Tesla is preparing to export its made-in-China Model 3 cars to Europe and other markets, according to two new reports, despite Elon Musk saying that Tesla wasn’t going to do just that.
When Tesla started building its Gigafactory in Shanghai, in an attempt to reassure people that the automaker wasn’t just shifting production capacity to China, CEO Elon Musk was adamant that it was to supply local demand in China and not to export to other markets.
The optics were very important since the factory was announced amid the peak of the trade war between the US and China.
At one point, the CEO was even saying that higher-end Model 3 and Model Y vehicles for the Chinese market would still be produced in the US, and the Chinese factory would only produce “affordable versions” of the Model 3 and Model Y for local demand in greater China:
Those plans already changed since amid the pandemic and the closure of its factory in California, Tesla started producing the higher-end version of Model 3 in China and hasn’t stopped after reopening its Fremont Factory.
Now we learn that Tesla also plans to start exporting made-in-China Model 3 vehicles to other markets including in Europe.
China-built Tesla Model 3s intended for delivery outside the country will likely start mass production in the fourth quarter, the people said, asking not to be identified because the details are private. They said the markets targeted include Singapore, Australia, New Zealand, as well as Europe, where customers currently have to wait for a Tesla to be delivered from the US. Shipments could start as soon as the end of this year, or early 2021, according to the people.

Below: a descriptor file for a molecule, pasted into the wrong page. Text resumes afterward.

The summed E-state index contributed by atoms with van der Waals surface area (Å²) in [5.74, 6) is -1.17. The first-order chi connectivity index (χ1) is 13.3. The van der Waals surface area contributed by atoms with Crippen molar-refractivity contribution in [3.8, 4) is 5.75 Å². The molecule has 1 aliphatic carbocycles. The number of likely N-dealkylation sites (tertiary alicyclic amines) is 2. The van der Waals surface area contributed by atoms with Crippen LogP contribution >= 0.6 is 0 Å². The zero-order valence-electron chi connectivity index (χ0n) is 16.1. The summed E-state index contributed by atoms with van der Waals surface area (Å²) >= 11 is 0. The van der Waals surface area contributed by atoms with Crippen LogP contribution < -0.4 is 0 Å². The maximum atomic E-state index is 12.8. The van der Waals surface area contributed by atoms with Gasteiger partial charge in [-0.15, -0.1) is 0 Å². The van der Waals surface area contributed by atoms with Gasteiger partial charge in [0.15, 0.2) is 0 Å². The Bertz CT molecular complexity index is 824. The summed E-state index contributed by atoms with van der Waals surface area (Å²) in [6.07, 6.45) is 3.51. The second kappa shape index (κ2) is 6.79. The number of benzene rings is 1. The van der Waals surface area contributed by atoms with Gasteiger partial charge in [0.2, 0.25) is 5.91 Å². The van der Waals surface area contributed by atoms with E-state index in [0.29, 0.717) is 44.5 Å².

Reuters also came out with a similar report today.
The move would be a change of strategy compared to plans previously disclosed by the automaker.
However, Musk had previously announced plans for Tesla to build a new electric car in China and export it worldwide, but it wasn’t the Model 3.
Tesla plans to design, engineer, and manufacture a brand-new electric car in China and distribute it worldwide.
But the strategy wasn’t supposed to extend to Model 3 or Model Y vehicles.
I can’t say that those reports are too surprising.
I am not against it. I am not anti-“things built in China.” It’s time for many people to realize that companies build things in China not only because it is cheaper, but also because they have great expertise in manufacturing.
That maybe wasn’t as true in the automotive business, but it has certainly changed over the years.
The thing that concerns me more about this change is that Tesla wasn’t supposed to even be able to export made-in-China Model 3 vehicles because the demand would be so great in China.
They would need all the cars they can make for domestic demand.
If that has changed, is it because demand is weaker than expected, or is Tesla achieving a higher output at Gigafactory Shanghai?
Yesterday, hundreds of Model 3 cars were spotted in the loading area at the factory:
Based on registration data, Tesla’s deliveries have been strong in China over the last few months and Tesla disclosed a production capacity of 200,000 cars per year at Gigafactory Shanghai as of the end of Q2.
What do you think? Let us know in the comment section below.
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